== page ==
“We are uniquely qualified to help power plants modernize,” Schuetz says. “Further improvement can be accomplished by adding new features together with new technology, such as the possibility to add storage systems or participate in merchant market schemes.”
To Schuetz, repowering should be a planned component of an O&M strategy, but that is often not the case in the race to drive cost from a project. In these cases, SMA consults with the site owner to determine if repowering can be financially viable. Through those discussions, the customer can select the SMA service model that will pair best with their ability to manage the plant moving forward, as well as choose a technology solution that will return the plant to profitability.
This can include full-wrap O&M services that account for a variety of risk-sharing scenarios, essentially matching an owner’s performance model with SMA’s supplemental services.
“Repowering does not necessarily mean that we need to take out a complete site and do month-long work, but rather repowering offers a solution for uninterrupted operation if it is done in a step-by-step approach with partial repowering,” he says. “This way the owners can also verify the results on a smaller scale before having to make a more impactful decision.”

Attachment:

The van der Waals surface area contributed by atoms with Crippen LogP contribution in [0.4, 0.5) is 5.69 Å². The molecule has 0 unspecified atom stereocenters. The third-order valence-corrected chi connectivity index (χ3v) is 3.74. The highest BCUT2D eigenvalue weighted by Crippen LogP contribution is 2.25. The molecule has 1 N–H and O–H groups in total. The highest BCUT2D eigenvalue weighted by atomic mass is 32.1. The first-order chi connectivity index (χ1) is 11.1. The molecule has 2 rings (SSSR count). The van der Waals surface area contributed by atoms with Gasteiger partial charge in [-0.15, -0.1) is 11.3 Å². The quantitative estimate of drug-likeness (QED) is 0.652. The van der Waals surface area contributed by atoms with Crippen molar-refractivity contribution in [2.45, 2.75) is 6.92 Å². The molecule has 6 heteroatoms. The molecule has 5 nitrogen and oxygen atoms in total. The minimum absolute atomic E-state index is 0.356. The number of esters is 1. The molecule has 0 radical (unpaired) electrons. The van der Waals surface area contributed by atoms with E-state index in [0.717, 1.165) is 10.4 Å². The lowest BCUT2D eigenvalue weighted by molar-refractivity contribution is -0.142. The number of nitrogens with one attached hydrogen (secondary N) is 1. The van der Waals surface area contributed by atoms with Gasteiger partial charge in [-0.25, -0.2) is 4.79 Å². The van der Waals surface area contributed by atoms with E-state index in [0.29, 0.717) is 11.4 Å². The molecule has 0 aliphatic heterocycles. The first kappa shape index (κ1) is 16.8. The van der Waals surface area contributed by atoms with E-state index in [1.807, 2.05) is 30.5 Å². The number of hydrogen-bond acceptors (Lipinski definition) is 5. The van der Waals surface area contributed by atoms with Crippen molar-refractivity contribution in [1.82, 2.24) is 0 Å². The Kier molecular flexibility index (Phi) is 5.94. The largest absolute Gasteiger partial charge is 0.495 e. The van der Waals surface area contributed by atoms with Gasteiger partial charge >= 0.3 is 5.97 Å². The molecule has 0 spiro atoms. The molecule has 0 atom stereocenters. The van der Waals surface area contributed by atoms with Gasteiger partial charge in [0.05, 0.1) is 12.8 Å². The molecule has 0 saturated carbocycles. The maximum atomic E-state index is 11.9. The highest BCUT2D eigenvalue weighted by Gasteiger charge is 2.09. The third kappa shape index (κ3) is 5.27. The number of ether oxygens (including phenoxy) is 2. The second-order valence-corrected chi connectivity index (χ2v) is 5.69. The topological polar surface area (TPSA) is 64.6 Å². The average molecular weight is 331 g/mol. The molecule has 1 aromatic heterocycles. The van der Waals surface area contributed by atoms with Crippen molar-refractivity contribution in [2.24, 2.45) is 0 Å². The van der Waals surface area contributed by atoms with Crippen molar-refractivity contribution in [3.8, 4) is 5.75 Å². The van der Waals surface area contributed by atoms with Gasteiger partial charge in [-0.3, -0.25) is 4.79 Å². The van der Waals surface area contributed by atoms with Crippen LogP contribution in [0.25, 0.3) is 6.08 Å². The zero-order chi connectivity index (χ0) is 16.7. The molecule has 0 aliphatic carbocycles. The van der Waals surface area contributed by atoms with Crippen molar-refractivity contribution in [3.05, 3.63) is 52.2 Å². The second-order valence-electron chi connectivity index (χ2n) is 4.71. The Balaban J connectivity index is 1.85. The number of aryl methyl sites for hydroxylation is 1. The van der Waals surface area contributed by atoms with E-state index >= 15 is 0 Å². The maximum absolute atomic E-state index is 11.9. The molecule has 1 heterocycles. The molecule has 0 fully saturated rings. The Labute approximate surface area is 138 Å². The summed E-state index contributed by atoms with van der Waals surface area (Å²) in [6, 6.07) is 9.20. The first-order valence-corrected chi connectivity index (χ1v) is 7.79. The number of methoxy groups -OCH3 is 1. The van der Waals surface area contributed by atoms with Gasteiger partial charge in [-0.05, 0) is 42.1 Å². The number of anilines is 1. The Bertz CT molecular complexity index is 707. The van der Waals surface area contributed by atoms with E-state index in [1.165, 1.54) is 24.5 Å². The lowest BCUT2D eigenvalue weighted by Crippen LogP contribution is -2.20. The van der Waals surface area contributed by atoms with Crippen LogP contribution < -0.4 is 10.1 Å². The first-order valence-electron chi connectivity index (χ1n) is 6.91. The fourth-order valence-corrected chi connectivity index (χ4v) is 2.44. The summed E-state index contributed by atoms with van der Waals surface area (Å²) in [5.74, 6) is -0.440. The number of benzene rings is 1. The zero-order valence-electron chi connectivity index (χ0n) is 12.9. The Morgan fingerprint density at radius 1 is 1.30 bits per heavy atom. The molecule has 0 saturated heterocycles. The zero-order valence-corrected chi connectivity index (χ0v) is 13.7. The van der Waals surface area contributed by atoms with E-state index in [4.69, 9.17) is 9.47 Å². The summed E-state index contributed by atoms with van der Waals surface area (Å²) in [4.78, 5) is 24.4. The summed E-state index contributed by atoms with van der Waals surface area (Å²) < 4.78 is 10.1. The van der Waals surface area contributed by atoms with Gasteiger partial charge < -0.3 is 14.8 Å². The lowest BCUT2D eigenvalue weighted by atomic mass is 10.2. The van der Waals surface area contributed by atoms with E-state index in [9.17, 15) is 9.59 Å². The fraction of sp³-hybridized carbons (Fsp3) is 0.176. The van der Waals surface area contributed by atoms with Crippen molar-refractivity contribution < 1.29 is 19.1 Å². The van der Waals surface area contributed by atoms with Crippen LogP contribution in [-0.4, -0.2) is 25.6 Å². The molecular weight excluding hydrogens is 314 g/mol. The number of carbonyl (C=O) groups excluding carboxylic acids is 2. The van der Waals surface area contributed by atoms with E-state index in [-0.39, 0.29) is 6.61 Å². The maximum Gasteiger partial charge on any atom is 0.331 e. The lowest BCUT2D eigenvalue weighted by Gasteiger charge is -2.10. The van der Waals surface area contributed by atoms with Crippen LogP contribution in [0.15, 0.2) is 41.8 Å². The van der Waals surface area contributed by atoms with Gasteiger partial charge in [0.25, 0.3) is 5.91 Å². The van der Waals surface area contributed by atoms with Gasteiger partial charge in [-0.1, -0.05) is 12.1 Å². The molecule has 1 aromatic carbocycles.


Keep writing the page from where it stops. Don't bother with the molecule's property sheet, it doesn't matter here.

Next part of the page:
For example: SMA America signed a service agreement with Brookfield Renewable pertaining to an extensive 1 GW solar portfolio consisting of over 500 solar facilities across North America. SMA is supplying a comprehensive scope of services under a fixed price, focused on maximizing energy production and revenue creation. It is an innovative framework that shares risk and opportunity between the two organizations.
“It provides a more effective model for customer cost planning,” Schuetz says. “This all-inclusive model is juxtaposed against pay-as-you go plans and piecemeal strategies that belie the critical nature of utility power generation O&M.
SMA OPTIM provides complete technical asset management on a long-term fixed pricing model that warrants safe and reliable operation and solid financial modeling possibility for the owners for years to come.
“SMA believes a project that fully accounts for all aspects of O&M at the onset, will contain less risk and provide more value,” Schuetz says. “Allocating resources upfront to support the long-term health of a plant is more cost-effective than scrambling to fix problems under emergency conditions – and it is certainly less stressful too.”
“Repowering an existing plant’s performance to me gets to the heart of renewables,” concludes Fishman. “The whole idea of renewable generation is to create a sustainable energy infrastructure. It seems antithetical to focus on building more capacity if we have older plants that are underproducing or falling into disrepair. What does that say about the future outlook for our industry?”